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Dallas Observer Review: NOISES OFF

NOISES OFF

The Sound You Hear is Laughter

by Elaine Liner

Call a play a farce and it damn well better be funny. Michael Frayn’s Noises Off is far and away the farciest of all modern farces. Full of slamming doors, sexy girls, mistaken identities and stray plates of sardines, Noises Off has been setting the standard for feather-light theatrical comedy for three decades now. …

Laughs, big ones, belly-crunching, thigh-slapping, gasp-for-oxygen laughs, are what you want from a farce. You’ll get the giggles, guaranteed, at Theatre Arlington’s whizbang Noises Off, directed by Andy Baldwin, star of many of Circle Theatre’s broad comedies over the past few seasons.

Frayn’s brilliant play is a paean to stage props and crack comic timing. With characters running up and down stairs, bobbing out of doors and windows like cuckoos out of clocks and intentionally tumbling over couches, tables and their own dropped trousers, any slip-ups could be dangerous. The play then shows what happens when all goes wrong.

The first act of Noises Off finds a ninth-rate company of players in the final moments of a prolonged dress rehearsal for a typical British sex comedy called Nothing On. Their director (played by the delightfully wry and rumpled Ben Phillips) is at the end of his tether. If he can put Nothing On on, he’s off to direct Richard III. But first he has to get over the hump of a bad play and the bad actors in it.

Doors and sardines: Mikaela Krantz, Shane Beeson, Brad Stephens and Sherry Hopkins star in Theatre Arlington's NOISES OFF through January 29 at Theatre Arlington. Call 817-275-7661.

In the second act, we see what happens backstage as the six performers in Nothing On try to act comedy out front while keeping an ongoing feud between cast members from erupting into violence behind the curtain. (Jack Hardaway’s two-story scenery at Theatre Arlington turns its back on the audience for this part.) For the third short act, the Nothing On bunch, turned around to face us again, is winding up their long road tour, with cues blown, relationships soured and the play-within-the-play reduced to a shambles.

It has to move at a breathless pace to achieve maximum farce-ity, and Baldwin keeps his cast jumping like the stage is on fire. Shane Beeson makes some hilariously swift moves as the dim-bulb male ingénue, Gary Lejeune, who speaks in incomplete sentences and, like, well … you know. Like that. Playing the dim bim opposite him is Mikaela Krantz, built like a beautiful, pale stick insect and, costumed in tiny triangles of green lingerie, the funniest undressed actress of the year so far.

All the others — Krista Scott as the actress playing the sardine-juggling maid, Sherry Hopkins as the gossipy leading lady, Brad Stephens as a method actor given to nosebleeds under stress, Michael James as the dipsomaniacal old Shakespearean, Robin Daniel as the crazed stage manager and Eric Dobbins as the sleep-deprived stagehand — are the top of the tip of comedy goodness. (Their mispronunciation of the English town “Basingstoke” is a tiny but fixable flaw. It should take the long “A.”)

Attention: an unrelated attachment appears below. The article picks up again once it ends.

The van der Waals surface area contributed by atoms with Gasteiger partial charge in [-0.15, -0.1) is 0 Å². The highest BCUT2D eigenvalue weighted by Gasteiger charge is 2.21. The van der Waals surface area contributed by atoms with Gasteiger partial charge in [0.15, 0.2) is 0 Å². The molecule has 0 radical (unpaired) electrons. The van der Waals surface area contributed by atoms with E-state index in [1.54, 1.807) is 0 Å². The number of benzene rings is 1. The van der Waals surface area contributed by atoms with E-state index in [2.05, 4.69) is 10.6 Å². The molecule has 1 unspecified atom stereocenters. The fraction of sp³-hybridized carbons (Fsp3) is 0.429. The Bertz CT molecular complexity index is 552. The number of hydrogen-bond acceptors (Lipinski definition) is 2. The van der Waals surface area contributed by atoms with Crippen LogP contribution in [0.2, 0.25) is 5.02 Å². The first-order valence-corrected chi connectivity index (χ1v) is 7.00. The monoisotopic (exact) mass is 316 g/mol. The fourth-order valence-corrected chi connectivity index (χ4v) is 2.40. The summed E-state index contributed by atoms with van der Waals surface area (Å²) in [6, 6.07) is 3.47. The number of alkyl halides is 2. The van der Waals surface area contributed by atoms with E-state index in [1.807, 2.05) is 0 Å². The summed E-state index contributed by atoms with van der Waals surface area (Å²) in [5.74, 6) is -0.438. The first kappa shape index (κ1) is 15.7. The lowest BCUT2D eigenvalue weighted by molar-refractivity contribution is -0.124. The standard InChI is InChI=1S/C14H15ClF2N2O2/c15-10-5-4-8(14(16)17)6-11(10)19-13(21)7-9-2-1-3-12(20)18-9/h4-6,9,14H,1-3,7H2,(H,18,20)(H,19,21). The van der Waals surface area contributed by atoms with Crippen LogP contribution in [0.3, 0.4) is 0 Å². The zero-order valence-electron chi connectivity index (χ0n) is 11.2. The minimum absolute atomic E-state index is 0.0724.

Other productions of Noises Off around here have suffered from size problems. Too often they were spread across a big stage (like the one at WaterTower Theatre), which ruins the tight timing needed for comedy choreography. Theatre Arlington’s small-ish space fits the play to a farthing, putting the audience close enough to catch all the subtle tosses of props and angry looks in the pantomime-heavy second act, but far enough away to take in the whole picture.

Frayn, hailed as the master of English farce after Noises Off premiered in 1982, would go on to write more brilliant plays; one about physicists, Copenhagen, and then the drama Democracy, about German chancellor Willy Brandt. But it’s this comedy that’s performed most often. Hardly a season goes by without a production of it in a Dallas or Fort Worth theater, and it’s a rare treat to see it done as well as they’re doing it in Arlington.

Noises Off is so efficient and smart, commenting on the silliness of British sex-coms but showing how hard it is to do one. It’s all so complicated, says Noises Off character Gary Lejeune: “We’ve got bags. We’ve got boxes. Plus doors. Plus words.”

Giving Frayn his due, let’s move words to the top of that list.

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Column Review: NOISES OFF

Noises Off is a glorious opportunity to watch seven slamming doors, one breaking window, 10 trips up and down stairs and 17 false entrances, while listening to 73 flubbed lines, 46 miscues, one dramatic highlight, 22 double entendres, 6 regular entendres and a million laughs all while trying to find a missing plate of sardines.”

Okay, I stole that quote from another program but it beautifully spells out the show. Noises Off has been called the funniest farce ever written. Well, that may be a bit of an exaggeration but not much of one. The show has also been done by virtually every professional and amateur theater company in the English speaking world. And it has been made into a movie. All of this might be both good and bad for this show.

Before the show I heard various audience members saying things like, “How many times have you seen it?” And after the show I heard comments like, “They changed a lot of lines from the way we did it.” Instead of just enjoying it, they were comparing it to other productions. Considering that and “the funniest farce” put a whale of a burden on the director and actors. I’m going to review only this performance.

Noises Off is non-stop action. Its pacing and frenetic blocking leaves the actors with little time to breathe! A problem here is that, while learning all the intricacies, it’s easy to forget to develop a character.

For the most part the Theatre Arlington cast establishes solid beginnings for their characters.

Especially strong are: Krista Scott (Dotty), who makes us believe her “dotty” character is real. Not an easy task. Mikaela Krantz (Brooke) who rides her character hilariously throughout. Her solo seduction in Act 3 is worth the price of the ticket! Brad Stephens (Frederick) who continually says, “I see that,” when we all know he doesn’t. And how often do you laugh at someone with a nose bleed? Eric Dobbins (Tim) who tugs at our sympathy as he is being run ragged by the actors.